Mount Airy, North Carolina
    +1. Try to get gigs whenever you can. All you have to do is hand your demo Cd to the man in charge and tell him about all the fans that will come and see you.:D When you are the one who got the gig, It sort of puts you in the BL position. The lead singer is going to have the final say on on song choices. After all He/She needs to be able to sing the song.
     
  10. Bassmanmike1

    Bassmanmike1 Supporting Member

    Joined:
    Jan 13, 2011
    Location:
    Benicia, CA
    Disclosures:
    Sittin' In Limbo
    Personally I hate having to do it and I usually don't. I'm a lousy salesman and know it, and have run afoul of some club owners in the past. It just aggravates me when I see how little value most club owners actually put on the hard work that we do so it's best to keep me out of the business end of things. I'll help with arrangments, set lists, recordings or anything else I can handle. I know my strengths and play to them. I put this out front when ever I join a band and I have never run into anyone that insisted I do it, or be kicked out.
     
  11. wideload

    wideload

    Joined:
    Apr 15, 2004
    Band Leader has always booked the gigs, but if anyone hears of an opening, we sure let him know so he can follow up. I prefer the one person makes the arrangements scenario, it avoids date and price conflicts. If anyone is going to be unavailable, we give plenty of notice to avoid embarrassing promises. It worked for us for 25 years.
     
  12. Joedog

    Joedog

    Joined:
    Jan 28, 2010
    Location:
    Pensacola FL
    One thing that worked well in a band years back..... whoever books the gig gets a "commission" (like 10%). Generally those who hate chasing the gigs don't mind giving up a few bucks for the lack of hassle, and those who do the booking get rewarded, and don't feel slighted that they are "doing all the work". It can actually motivate them, and the band ends up with MORE gigs!
     
  13. williamk

    williamk

    Joined:
    Apr 2, 2008
    hahahahhaah!!! NO! never the bass player!
     
  14. BarStarzBass

    BarStarzBass

    Joined:
    Apr 25, 2010
    Wow - thanks guys for all the good input. I certainly pitch in in other ways that are a better fit for my personality - e.g. printing up business cards etc. But yeah I can force myself to drop off a few CDs and work some clubs.

    Joedog - we are a vintage and modern rock cover band, and so far we've just done bar gigs and have talked about doing some weddings . . . though your S&M party idea is intriguing . . .
     
  15. soulman969

    soulman969

    Joined:
    Oct 6, 2011
    Location:
    Colorado
    You do what you can. I mean why should a bassist be excepted from helping to promote and book the band anymore than the drummer, vocalist, guitarist or anyone else. If that band is a partnership then all should share in all of the work that needs to be done.

    Find what you do well and do that. Maybe it's to work more on the production of and distribution of promo materials. In one band I was in a couple of the guys took that on while I did all the follow up calls, made the booking arrangements, sent out contracts and collected the money.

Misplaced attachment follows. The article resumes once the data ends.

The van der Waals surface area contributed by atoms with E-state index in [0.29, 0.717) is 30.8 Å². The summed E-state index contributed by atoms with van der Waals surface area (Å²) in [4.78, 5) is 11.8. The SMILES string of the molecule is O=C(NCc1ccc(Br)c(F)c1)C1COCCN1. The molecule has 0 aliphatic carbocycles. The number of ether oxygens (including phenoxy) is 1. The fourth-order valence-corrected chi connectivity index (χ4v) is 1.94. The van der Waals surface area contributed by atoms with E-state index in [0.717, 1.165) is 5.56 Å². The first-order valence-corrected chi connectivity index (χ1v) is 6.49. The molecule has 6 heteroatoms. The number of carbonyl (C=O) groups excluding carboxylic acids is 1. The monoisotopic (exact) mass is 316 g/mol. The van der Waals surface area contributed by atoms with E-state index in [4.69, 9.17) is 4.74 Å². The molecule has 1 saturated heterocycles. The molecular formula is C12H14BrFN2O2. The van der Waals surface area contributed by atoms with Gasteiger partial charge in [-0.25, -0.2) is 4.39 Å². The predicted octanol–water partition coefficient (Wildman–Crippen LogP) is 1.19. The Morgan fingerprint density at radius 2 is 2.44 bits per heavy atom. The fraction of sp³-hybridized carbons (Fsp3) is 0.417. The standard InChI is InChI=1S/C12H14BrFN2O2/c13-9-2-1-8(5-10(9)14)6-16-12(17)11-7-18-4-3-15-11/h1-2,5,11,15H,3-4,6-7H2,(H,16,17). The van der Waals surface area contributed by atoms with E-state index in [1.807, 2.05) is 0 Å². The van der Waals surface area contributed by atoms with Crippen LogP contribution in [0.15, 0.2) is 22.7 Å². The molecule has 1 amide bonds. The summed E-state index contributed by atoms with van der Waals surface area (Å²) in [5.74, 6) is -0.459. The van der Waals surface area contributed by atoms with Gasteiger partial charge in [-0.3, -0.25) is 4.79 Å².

We all had work and families to deal with so every one had to do their part.
     
  16. bluewine

    bluewine Banned

    Joined:
    Sep 4, 2008
    Location:
    WI
    Depends on the band.

    Most pro bands and semi pro bands have agencies or other entities helping or have full responsible for bookings.

    However, most of us weekend players playing small bars and clubs have to "get it done" ourselves.

    So if the guys in your band like having that extra $200.00-$300.00 in their pockets and like gigging on weekends, yeah we all have to help out.

    blue
     
  17. jaywa

    jaywa

    Joined:
    May 5, 2008
    Location:
    Iowa City, IA
    My main band is kind of a hybrid situation. Its very much a BL and 4 side guys situation, however we all get equal cuts so the more and better paying gigs we get, the more everyone profits.

    Basically the BL is the only one who's *expected* to keep the calendar full but we all FW him leads as we get them. Generally I turn the potential client over to him early in the process cause his pricing structure is pretty fluid depending on any number of variables so I just leave the money talk and contract business up to him.
     
  18. fdeck

    fdeck Supporting Member

    Joined:
    Mar 20, 2004
    Location:
    Madison WI
    Disclosures:
    HPF Technology: Protecting the Pocket since 2007
    I'm strictly a hired gun. If I manage to make a good contact for a gig, I typically give them the names of a couple of my favorite bandleaders. Customarily, I will then get first call for those gigs. But I let the bandleaders handle all of the details because they know how to do it.
     
  19. Dave W

    Dave W Previously bassgod0dmw Supporting Member

    Joined:
    Mar 1, 2007
    Location:
    White Plains
    This is exactly what we do. One guy does it to avoid problems, but we all have input
     
  20. SactoBass

    SactoBass There are some who call me.......Sactobass

    Joined:
    Jul 8, 2009
    Location:
    Sacramento California
    OP:

    Huh?? Find gigs?? The bassist???? No, no, no. Those menial laborious tasks are for the other players in the band to handle. That's why you have them! The bass player's responsibility is to occupy a lounge chair next to the pool while various servants bring you chilled grapes, jumbo prawns with a minimum of three dipping sauces, strips of bar-be-que'd kobe beef, and various beverages. Such is the life of a bassist.

    My goodness! Whatever you do, please do not let any of the other players in your band see this thread! The last thing we want is for them to know the real reason why they are in the band.
     
  21. bumperbass

    bumperbass

    Joined:
    Jun 19, 2012
    In my band, it's one of the BL's businesses. He takes an extra-man cut. It's HIS band, his van, his (very nice) PA and light show. He and his wife set-up and tear down the PA and lights, and they have it down like it's a science. They want to book the gigs. I stay out of it. I help with a few things, like correcting song mistakes at practice, doing my part on stage, singing a lot of the tunes, and with helping out with the lights/PA by carrying mostly small stuff to the van. I also repair anything that breaks, for free. i don't mind if they take an extra cut AT ALL! All I need to do is learn the songs. I have the best ear in the band, so I'd say I'm worth what I'm paid. I can't complain and neither can they. Oh yeah, the BL and his wifey live a clean life and they're great to be around.
     

Share This Page